Lot's of different pics of this sign.

Lot's of different pics of this sign.
"I don't make hell for nobody. I'm only the instrument of a laughing providence. Sometimes I don't like it myself, but I couldn't help it if I was born smart."

1st Sgt. Milton Anthony Warden.
"From here to Eternity"

Paul Valery

"You are in love with intelligence, until it frightens you. For your ideas are terrifying and your hearts are faint. Your acts of pity and cruelty are absurd, committed with no calm, as if they were irresistible. Finally, you fear blood more and more. Blood and time."

The Wisdom of the Ages

"When a young man, I read somewhere the following: God the Almighty said, 'All that is too complex is unnecessary, and it is simple that is needed',"

Mikhail Kalashnikov
"Here lies the bravest soldier I've seen since my mirror got grease on it."

Zapp Brannigan

Thursday, September 20, 2012

Aaaand Another Australian, Knuckle-Knife

That MOLLE vid, it goes a long way.
Lots of water over the dam since our last. Short version: Went to MT for 40th reunion, missed (I wouldn't say I "missed" it) the formal event scheduled and instead joined other misfits at Hap's Bar. Pictured below, a low dive located across the street from the Northern Pacific depot. the same as it's been since 1920.
 On the same block - with the only remaining brick-cobbled pavement in Helena - are two original false-fronted buildings.
Anyway, wild cavorting by decrepit geezers.
That was then - this is now...         Let's watch the MOLLE vid again!
Kidding, I am wasting your time for a reason, however suspect said reason may be.

The stalwart gentlemen pictured below:
The crew of MV Krait, a Japanese, fishing vessel taken over by Commonwealth forces at Singapore early in the  second war.
At first she did lots of odd jobs for the Allies in SE Asia for but nothing involving any derring-do.
Until, all by her lonesome - while crewed by the guys above - she wreaked havoc in Singapore harbor in September, 1943.
It was referred to as "Operation Jaywick" and was pulled off by means of this "innocuous" fishing boat which carried the, mostly Aussie, members of "Z Special Unit".
They anchored the Krait (a "museum boat" in the modren day) in the same spot where the local fishermen did and crept out in collapsible kayaks to stick limpet mines on Japanese ships.
What the hell is a limpet mine?
Named for that hardy little beastie the  limpet of course.
It's a better name than "barnacle mine", innit?
These are mines that are stuck onto the hull magnetically.
The boys from the Krait - pictured left in her new home - sank or seriously damaged four Japanese vessels.
Eventually the "Z" Unit did another 80, similar missions but one, the dry run for Jaywick, was really in a class by itself.
When the whole idea of cruising in, looking like Malay fishermen (They'd dyed their hair black and stained themselves brown), then sneaking out to do mischief was born, the need for a "test drive" of the concept was obvious from the start.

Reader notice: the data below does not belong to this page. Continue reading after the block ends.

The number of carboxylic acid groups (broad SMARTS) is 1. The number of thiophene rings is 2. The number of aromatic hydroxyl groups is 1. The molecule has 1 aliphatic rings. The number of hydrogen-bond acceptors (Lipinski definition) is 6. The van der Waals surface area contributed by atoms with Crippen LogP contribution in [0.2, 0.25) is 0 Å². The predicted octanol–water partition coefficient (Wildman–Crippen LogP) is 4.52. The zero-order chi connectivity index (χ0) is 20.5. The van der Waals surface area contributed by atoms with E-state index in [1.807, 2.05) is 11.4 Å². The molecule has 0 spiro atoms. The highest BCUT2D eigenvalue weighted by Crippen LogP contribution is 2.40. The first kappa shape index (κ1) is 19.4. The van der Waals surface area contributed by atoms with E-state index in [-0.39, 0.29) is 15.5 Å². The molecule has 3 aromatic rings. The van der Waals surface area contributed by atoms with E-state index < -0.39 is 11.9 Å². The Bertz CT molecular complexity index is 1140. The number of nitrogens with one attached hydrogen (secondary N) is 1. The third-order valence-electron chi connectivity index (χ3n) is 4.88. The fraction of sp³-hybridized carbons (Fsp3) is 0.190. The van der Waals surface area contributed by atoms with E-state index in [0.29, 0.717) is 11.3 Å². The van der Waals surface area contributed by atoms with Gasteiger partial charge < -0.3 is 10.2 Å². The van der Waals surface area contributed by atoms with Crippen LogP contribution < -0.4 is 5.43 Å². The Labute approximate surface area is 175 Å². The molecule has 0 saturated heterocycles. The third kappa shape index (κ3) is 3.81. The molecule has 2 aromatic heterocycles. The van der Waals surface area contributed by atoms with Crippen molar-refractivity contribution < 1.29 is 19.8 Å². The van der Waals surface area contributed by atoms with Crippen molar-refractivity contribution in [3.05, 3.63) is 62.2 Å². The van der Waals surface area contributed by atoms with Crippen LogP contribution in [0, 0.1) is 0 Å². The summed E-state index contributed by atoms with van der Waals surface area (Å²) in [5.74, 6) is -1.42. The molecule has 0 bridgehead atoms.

While wisely never putting anything in writing, they decided to run a dummy attack against a well-defended, Allied port - just to see how it went. Then figure it out from there.
They chose Townsville, a busy city in NE Australia which served as a major Allied staging area, hence it possessed a harbor full of troop transports, merchantmen and naval escort vessels - which were therefore defended correspondingly.
The plan would be essentially the same as the one for Singapore, due to happen only three months later except they didn't use the Krait. They just paddled into the harbor.
They stuck dummy mines on ten ships - two of them warships. Then skated out and went into Townsville and went to sleep.
At about 10:00 the next morning; bricks were shat - every rank from Fleet Admiral to Seaman-Deuce squatted - and shat;  when the offloading of one cargo vessel exposed a "mine" (!!!).
The people in command had a strange feeling that they knew what was up.
A carpet had people called upon it.
Mistakes were made.
The appropriate parties were harangued and hopefully everyone grew through the experience.
Out of contrition, the bad boys offered to remove the "mines" but weren't allowed to.  No one wanted to trust these guys. Maybe the mines weren't just full of sand.
In any case, "Z" Special Unit  had their answer regarding their plan.

Being that they were a recon/sabotage unit, they got to play with some very cool toys one of the coolest being the "submersible canoe".
But this ain't about personal watercraft.
The "Z" boys also had their own knife, pictured below. These knives, which are hard to come by these days, were a variation on the Clements Knife/BC-41 theme with a few tweaks. Huge pointy knucks, finger loops all the same size so it can be held either way and handle castings made from brass or zamack.
Now... what the hell is "zamack"? Its name tells you the recipe: Zinc, aluminum, magnesium and copper. Nowadays we speak of it disparagingly as "pot metal" or "white metal" but it's pretty good shit. Up to three times as strong as cast aluminum with tensile strength equal to some flavors of cast iron and it can be poured in very thin cross-sections.
This photo shows a zamack model.
You can't see it on these pictures but the reverse (As seen in the sacred Flook Book) looked as if the handle had been cast around the tang and riveted after. Easy-peasy thought I but alas. The metal covering the tang is thin so the tang cooled it before the mold filled entirely. Four attempts and I finally got it right. In closing, my computer is getting digital Alzheimer's so writing is slow but I'll try to get back on track.

1 comment:

James Hayden said...

Just as an interesting aside - zamack was/is used by Lionel Trains for the shell ("boiler") casting on their toy steam locomotives

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